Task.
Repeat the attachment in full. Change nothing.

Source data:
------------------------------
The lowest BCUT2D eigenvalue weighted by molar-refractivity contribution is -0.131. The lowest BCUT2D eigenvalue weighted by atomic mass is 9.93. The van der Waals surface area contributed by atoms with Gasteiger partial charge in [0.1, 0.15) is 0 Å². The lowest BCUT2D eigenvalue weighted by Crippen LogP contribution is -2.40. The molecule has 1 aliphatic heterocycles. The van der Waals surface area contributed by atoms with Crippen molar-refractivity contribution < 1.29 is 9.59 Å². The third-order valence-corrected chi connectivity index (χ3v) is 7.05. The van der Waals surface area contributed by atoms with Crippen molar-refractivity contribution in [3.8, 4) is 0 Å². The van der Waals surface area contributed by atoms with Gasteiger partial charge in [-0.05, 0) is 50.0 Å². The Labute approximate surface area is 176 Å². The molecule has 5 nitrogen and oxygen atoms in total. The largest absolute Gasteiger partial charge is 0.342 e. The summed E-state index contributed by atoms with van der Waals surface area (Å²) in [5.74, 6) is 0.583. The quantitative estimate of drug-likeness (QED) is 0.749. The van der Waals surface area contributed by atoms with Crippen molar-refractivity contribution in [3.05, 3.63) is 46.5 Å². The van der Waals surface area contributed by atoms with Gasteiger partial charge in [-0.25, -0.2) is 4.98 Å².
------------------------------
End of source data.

The lowest BCUT2D eigenvalue weighted by molar-refractivity contribution is -0.131. The lowest BCUT2D eigenvalue weighted by atomic mass is 9.93. The van der Waals surface area contributed by atoms with Gasteiger partial charge in [0.1, 0.15) is 0 Å². The lowest BCUT2D eigenvalue weighted by Crippen LogP contribution is -2.40. The molecule has 1 aliphatic heterocycles. The van der Waals surface area contributed by atoms with Crippen molar-refractivity contribution < 1.29 is 9.59 Å². The third-order valence-corrected chi connectivity index (χ3v) is 7.05. The van der Waals surface area contributed by atoms with Crippen molar-refractivity contribution in [3.8, 4) is 0 Å². The van der Waals surface area contributed by atoms with Gasteiger partial charge in [-0.05, 0) is 50.0 Å². The Labute approximate surface area is 176 Å². The molecule has 5 nitrogen and oxygen atoms in total. The largest absolute Gasteiger partial charge is 0.342 e. The summed E-state index contributed by atoms with van der Waals surface area (Å²) in [5.74, 6) is 0.583. The quantitative estimate of drug-likeness (QED) is 0.749. The van der Waals surface area contributed by atoms with Crippen molar-refractivity contribution in [3.05, 3.63) is 46.5 Å². The van der Waals surface area contributed by atoms with Gasteiger partial charge in [-0.25, -0.2) is 4.98 Å².